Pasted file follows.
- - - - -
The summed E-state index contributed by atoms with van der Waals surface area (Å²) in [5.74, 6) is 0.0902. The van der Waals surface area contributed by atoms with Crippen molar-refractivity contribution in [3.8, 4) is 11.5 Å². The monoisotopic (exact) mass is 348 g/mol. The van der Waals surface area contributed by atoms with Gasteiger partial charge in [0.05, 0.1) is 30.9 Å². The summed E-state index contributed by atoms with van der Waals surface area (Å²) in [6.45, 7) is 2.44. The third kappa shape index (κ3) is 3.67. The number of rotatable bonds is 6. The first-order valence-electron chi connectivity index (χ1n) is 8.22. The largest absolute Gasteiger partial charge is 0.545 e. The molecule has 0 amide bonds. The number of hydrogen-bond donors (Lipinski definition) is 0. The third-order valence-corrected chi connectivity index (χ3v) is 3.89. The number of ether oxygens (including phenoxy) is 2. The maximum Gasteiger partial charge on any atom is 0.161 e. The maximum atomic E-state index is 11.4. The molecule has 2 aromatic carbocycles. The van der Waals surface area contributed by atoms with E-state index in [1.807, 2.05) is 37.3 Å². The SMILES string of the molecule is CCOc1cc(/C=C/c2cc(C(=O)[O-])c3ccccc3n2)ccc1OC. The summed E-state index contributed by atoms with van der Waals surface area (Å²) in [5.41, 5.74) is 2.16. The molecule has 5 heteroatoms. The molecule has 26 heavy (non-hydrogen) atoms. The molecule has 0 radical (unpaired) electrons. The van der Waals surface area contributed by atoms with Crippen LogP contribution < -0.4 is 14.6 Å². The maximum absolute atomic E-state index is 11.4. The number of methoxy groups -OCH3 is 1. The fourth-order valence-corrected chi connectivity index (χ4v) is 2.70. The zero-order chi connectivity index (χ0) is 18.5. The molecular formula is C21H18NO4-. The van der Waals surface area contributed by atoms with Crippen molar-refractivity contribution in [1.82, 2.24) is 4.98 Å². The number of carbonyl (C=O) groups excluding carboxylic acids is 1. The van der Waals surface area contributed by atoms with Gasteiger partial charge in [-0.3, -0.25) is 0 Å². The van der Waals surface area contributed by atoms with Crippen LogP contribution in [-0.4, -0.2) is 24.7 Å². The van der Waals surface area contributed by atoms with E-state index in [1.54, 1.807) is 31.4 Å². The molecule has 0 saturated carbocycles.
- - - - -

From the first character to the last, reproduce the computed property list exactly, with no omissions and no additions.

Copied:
The summed E-state index contributed by atoms with van der Waals surface area (Å²) in [5.74, 6) is 0.0902. The van der Waals surface area contributed by atoms with Crippen molar-refractivity contribution in [3.8, 4) is 11.5 Å². The monoisotopic (exact) mass is 348 g/mol. The van der Waals surface area contributed by atoms with Gasteiger partial charge in [0.05, 0.1) is 30.9 Å². The summed E-state index contributed by atoms with van der Waals surface area (Å²) in [6.45, 7) is 2.44. The third kappa shape index (κ3) is 3.67. The number of rotatable bonds is 6. The first-order valence-electron chi connectivity index (χ1n) is 8.22. The largest absolute Gasteiger partial charge is 0.545 e. The molecule has 0 amide bonds. The number of hydrogen-bond donors (Lipinski definition) is 0. The third-order valence-corrected chi connectivity index (χ3v) is 3.89. The number of ether oxygens (including phenoxy) is 2. The maximum Gasteiger partial charge on any atom is 0.161 e. The maximum atomic E-state index is 11.4. The molecule has 2 aromatic carbocycles. The van der Waals surface area contributed by atoms with E-state index in [1.807, 2.05) is 37.3 Å². The SMILES string of the molecule is CCOc1cc(/C=C/c2cc(C(=O)[O-])c3ccccc3n2)ccc1OC. The summed E-state index contributed by atoms with van der Waals surface area (Å²) in [5.41, 5.74) is 2.16. The molecule has 5 heteroatoms. The molecule has 26 heavy (non-hydrogen) atoms. The molecule has 0 radical (unpaired) electrons. The van der Waals surface area contributed by atoms with Crippen LogP contribution < -0.4 is 14.6 Å². The maximum absolute atomic E-state index is 11.4. The number of methoxy groups -OCH3 is 1. The fourth-order valence-corrected chi connectivity index (χ4v) is 2.70. The zero-order chi connectivity index (χ0) is 18.5. The molecular formula is C21H18NO4-. The van der Waals surface area contributed by atoms with Crippen molar-refractivity contribution in [1.82, 2.24) is 4.98 Å². The number of carbonyl (C=O) groups excluding carboxylic acids is 1. The van der Waals surface area contributed by atoms with Gasteiger partial charge in [-0.3, -0.25) is 0 Å². The van der Waals surface area contributed by atoms with Crippen LogP contribution in [-0.4, -0.2) is 24.7 Å². The van der Waals surface area contributed by atoms with E-state index in [1.54, 1.807) is 31.4 Å². The molecule has 0 saturated carbocycles.